Deschutes needs beds before financing facility

Opinion editorial from the Bend Bulletin, January 5 2008

There aren’t enough beds in Deschutes County for all the people with mental health needs. So when the state proposed to bring a secure mental health facility to Bend, have the county incur debt and give the county some beds, Deschutes County officials were pleased.

Now that the state wants to change its proposal, the county should not carry building debt if it is not going to get beds.

The original deal was to allow the state to build a secure facility, likely near the Deschutes County Sheriff’s Office in Bend. In return, the county would get some of the beds.

Oregon’s Psychiatric Security Review Board recently told the county that it does not want its patients in the same facilities as county patients.

We’re not sure why. It may have to do with safety. Over the holidays, we were not able to reach anyone at the board authorized to explain the board’s position.

The board was created in 1978, and its primary role is to protect the public. It decides what to do with people who are judged by the courts to be “guilty except for insanity” and remain mentally ill and dangerous. It has jurisdiction over the individuals up to the maximum sentence provided by statute for which the person was found guilty except for insanity. And it needs secure places to put such people.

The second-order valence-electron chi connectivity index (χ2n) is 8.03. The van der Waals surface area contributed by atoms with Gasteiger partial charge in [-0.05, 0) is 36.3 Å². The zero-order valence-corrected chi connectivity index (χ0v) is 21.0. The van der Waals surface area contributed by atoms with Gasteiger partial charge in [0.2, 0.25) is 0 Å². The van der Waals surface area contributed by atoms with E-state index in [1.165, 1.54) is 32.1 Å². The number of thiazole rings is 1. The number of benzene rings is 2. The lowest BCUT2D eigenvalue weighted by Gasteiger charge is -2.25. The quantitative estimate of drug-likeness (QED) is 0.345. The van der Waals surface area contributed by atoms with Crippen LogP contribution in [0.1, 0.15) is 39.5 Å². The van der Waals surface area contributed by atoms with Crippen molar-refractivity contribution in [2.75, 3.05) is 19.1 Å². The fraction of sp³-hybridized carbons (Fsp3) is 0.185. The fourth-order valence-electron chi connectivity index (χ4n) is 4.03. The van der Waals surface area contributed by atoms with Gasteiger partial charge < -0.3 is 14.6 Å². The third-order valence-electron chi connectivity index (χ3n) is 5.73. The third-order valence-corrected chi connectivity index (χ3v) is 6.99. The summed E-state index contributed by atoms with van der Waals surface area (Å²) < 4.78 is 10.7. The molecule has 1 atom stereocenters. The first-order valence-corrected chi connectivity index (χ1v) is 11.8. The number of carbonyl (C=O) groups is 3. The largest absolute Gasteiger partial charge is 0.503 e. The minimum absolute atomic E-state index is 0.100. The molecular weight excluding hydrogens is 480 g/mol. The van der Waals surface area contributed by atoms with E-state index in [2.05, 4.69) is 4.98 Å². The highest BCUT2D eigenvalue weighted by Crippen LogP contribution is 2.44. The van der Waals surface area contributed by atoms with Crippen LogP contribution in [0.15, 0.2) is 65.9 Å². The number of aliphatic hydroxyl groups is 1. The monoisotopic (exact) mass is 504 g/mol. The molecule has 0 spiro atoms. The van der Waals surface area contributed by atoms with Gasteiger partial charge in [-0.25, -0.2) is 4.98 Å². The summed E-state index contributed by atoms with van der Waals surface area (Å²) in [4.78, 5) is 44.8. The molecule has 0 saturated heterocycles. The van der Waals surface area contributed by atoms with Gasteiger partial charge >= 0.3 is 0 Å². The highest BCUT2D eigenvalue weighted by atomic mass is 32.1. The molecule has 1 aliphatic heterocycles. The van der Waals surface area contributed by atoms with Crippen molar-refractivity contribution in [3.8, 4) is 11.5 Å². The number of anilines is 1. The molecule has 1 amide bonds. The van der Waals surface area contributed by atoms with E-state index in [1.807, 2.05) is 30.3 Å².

The county replied with a new proposal that would create a 14-bed, locked residential treatment facility and two five-bed homes. The county would get six beds for its clients in the less-restrictive homes.

For now, Deschutes County Commissioner Dennis Luke is suitably wary about approving the sale of bonds to finance the building until the county and state find a solution. The building will cost about $2.1 million.

Patty Wentz, a spokeswoman for the state’s Department of Human Services, did tell The Bulletin that the state and the county are trying to work out a deal. And as far as DHS is concerned, she said, there is no risk to the county beds.

That’s a good sign. Still, the county needs more than her assurances before it starts incurring debt. There has got to be a way to satisfy the needs of the Psychiatric Security Review Board and some of the county’s mental health patients.